Life for a Child in Residential Treatment Center

Our oldest daughter is in her 3rd residential treatment center.  The first two could not help her.  She’s finally making progress at the one she’s in now.  Unfortunately it’s on the other side of the country but her needs must come first.  She must be in residential treatment because she is not safe to herself or others (those close to us know details and how this is the only option but I won’t go into details here).  So many people have asked us about this.  The most common question is, “does she miss you?” The answer is yes and no.  She misses us but she is NOT attached to us.  She has Reactive Attachment Disorder- so severe because she developed NO attachments in her first two years of life in the orphanage.  

What is life like in an RTC?

They are all different as there are many and they treat different populations and disabilities.  The one our oldest daughter is in is more like a very nice boarding school.  They specialize in treating children with traumatic backgrounds (like an orphanage).  For those of you who are local, think private schools like Baylor or McCallie.  Except much more expensive.  There are about 20 residents.  The building they live in is a castle.  She has a roommate and they have bunk beds.  The walls in her room are painted pink and she has a toy chest.  She has photos of her family on the wall.  Downstairs they have a family style dining table where they have “family style” meals.  They have a fireplace and all of the children have photos on the mantle.  They have a swimming pool, basketball goal, soccer field, a yurt, bikes, skates, playgrounds, sleds, outdoor covered gym, six horses with an indoor riding arena, two llamas, etc.  It’s in a beautiful place on a mountain and across the street from a river.  There are some very cool covered bridges nearby.  It’s in the country where they have fresh air and plenty of space to play.  They have a separate school building and she has a teacher with the educational and specialized training she needs to help children from traumatic backgrounds.  The student teacher ratio is very low.  She’s made more academic progress this year than all other years combined.  She has a psychiatrist in addition to her neuropsychologist (on our side of the country).  There are multiple therapists as well.  We really like her therapist (an alumna of Cornell and Northwestern), who sees her almost daily but one-on-one weekly or as needed.  Her therapist is with her when we Skype.  This RTC is nothing like the other two she was in.  She has a one-on-one staff member who takes her into the community for lunch and other activities.  They go on field trips based on how they are doing.  She loved the camping trip!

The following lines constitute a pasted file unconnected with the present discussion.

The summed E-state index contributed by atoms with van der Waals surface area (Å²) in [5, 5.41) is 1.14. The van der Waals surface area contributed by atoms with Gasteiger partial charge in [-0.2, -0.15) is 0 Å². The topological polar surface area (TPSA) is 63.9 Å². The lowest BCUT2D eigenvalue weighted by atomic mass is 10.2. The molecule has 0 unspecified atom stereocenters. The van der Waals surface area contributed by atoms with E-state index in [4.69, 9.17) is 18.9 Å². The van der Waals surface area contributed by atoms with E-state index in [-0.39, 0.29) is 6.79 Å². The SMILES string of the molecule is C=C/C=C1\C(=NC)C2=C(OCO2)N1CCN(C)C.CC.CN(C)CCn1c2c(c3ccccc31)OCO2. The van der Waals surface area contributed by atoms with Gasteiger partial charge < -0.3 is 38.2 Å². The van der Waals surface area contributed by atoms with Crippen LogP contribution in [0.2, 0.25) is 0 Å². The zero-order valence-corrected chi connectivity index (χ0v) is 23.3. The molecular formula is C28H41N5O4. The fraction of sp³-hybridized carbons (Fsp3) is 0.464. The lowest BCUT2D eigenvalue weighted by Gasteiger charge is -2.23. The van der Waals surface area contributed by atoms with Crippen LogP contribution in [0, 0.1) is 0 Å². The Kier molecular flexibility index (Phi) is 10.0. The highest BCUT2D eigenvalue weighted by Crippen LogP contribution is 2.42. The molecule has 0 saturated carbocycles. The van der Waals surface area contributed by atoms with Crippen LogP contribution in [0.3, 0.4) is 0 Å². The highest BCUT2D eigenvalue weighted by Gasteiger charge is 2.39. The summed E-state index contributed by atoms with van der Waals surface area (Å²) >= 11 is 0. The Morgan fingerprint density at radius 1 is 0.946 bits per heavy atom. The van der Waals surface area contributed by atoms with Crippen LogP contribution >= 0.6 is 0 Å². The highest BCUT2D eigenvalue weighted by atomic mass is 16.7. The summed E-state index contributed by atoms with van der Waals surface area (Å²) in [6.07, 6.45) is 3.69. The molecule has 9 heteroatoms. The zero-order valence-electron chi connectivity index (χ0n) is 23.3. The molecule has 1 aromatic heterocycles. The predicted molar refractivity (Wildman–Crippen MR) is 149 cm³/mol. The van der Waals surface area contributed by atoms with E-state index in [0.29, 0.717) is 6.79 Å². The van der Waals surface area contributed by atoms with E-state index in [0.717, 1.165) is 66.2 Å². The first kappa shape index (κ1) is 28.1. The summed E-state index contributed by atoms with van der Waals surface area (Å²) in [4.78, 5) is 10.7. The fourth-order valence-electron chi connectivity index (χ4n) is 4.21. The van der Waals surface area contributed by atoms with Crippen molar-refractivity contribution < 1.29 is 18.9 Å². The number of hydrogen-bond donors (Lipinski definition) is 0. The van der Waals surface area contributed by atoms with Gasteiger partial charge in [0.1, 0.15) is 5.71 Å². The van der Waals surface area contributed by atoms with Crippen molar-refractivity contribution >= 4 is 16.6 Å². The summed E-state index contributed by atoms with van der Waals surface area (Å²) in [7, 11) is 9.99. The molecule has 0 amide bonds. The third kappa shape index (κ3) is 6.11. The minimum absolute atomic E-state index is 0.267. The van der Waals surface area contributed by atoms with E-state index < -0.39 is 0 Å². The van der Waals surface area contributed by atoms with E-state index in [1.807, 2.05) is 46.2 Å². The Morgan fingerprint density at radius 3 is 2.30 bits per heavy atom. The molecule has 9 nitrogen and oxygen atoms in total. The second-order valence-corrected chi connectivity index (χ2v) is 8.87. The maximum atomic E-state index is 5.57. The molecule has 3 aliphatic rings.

As I said, she’s on the other side of the country.  We visit quarterly and stay on campus while we’re there.  We Skype weekly.  We have scheduled phone calls three times each week but we can call anytime.  We email letters and photos.  We mail her packages.  We are also in constant communication with her therapist by phone, email, skype, and text.  We have a full team meeting monthly to discuss her progress and needs.  This is also unlike the previous RTCs.